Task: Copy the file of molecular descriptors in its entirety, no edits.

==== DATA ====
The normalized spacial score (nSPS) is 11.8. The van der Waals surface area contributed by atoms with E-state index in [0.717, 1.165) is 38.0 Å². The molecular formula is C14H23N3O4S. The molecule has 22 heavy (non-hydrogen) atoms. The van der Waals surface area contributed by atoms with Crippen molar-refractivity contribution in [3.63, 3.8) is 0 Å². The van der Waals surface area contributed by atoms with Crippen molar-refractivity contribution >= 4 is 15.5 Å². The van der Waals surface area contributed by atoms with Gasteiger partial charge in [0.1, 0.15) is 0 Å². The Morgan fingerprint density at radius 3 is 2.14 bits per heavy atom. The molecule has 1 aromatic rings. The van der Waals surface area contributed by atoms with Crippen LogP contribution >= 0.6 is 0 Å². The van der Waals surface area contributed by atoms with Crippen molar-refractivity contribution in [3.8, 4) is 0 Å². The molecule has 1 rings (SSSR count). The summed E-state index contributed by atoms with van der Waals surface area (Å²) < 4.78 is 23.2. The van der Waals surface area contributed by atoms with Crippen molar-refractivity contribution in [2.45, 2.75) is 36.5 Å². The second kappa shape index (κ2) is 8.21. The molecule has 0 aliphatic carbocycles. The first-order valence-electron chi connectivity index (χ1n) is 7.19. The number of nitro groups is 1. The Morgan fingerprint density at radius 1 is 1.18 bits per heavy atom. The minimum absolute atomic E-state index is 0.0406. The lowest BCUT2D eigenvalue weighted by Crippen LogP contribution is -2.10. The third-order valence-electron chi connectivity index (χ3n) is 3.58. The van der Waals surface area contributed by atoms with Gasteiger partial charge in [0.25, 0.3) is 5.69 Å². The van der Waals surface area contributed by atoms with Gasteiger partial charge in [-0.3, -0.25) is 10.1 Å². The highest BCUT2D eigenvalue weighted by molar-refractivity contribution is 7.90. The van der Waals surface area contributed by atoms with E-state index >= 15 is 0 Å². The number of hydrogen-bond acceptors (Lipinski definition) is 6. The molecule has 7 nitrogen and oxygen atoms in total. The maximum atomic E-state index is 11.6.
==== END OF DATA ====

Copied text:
The normalized spacial score (nSPS) is 11.8. The van der Waals surface area contributed by atoms with E-state index in [0.717, 1.165) is 38.0 Å². The molecular formula is C14H23N3O4S. The molecule has 22 heavy (non-hydrogen) atoms. The van der Waals surface area contributed by atoms with Crippen molar-refractivity contribution in [3.63, 3.8) is 0 Å². The van der Waals surface area contributed by atoms with Crippen molar-refractivity contribution >= 4 is 15.5 Å². The van der Waals surface area contributed by atoms with Gasteiger partial charge in [0.1, 0.15) is 0 Å². The Morgan fingerprint density at radius 3 is 2.14 bits per heavy atom. The molecule has 1 aromatic rings. The van der Waals surface area contributed by atoms with Crippen LogP contribution >= 0.6 is 0 Å². The van der Waals surface area contributed by atoms with Crippen molar-refractivity contribution in [3.8, 4) is 0 Å². The molecule has 1 rings (SSSR count). The summed E-state index contributed by atoms with van der Waals surface area (Å²) < 4.78 is 23.2. The van der Waals surface area contributed by atoms with Crippen molar-refractivity contribution in [2.45, 2.75) is 36.5 Å². The second kappa shape index (κ2) is 8.21. The molecule has 0 aliphatic carbocycles. The first-order valence-electron chi connectivity index (χ1n) is 7.19. The number of nitro groups is 1. The Morgan fingerprint density at radius 1 is 1.18 bits per heavy atom. The minimum absolute atomic E-state index is 0.0406. The lowest BCUT2D eigenvalue weighted by Crippen LogP contribution is -2.10. The third-order valence-electron chi connectivity index (χ3n) is 3.58. The van der Waals surface area contributed by atoms with Gasteiger partial charge in [0.25, 0.3) is 5.69 Å². The van der Waals surface area contributed by atoms with Gasteiger partial charge in [-0.3, -0.25) is 10.1 Å². The highest BCUT2D eigenvalue weighted by molar-refractivity contribution is 7.90. The van der Waals surface area contributed by atoms with E-state index >= 15 is 0 Å². The number of hydrogen-bond acceptors (Lipinski definition) is 6. The molecule has 7 nitrogen and oxygen atoms in total. The maximum atomic E-state index is 11.6.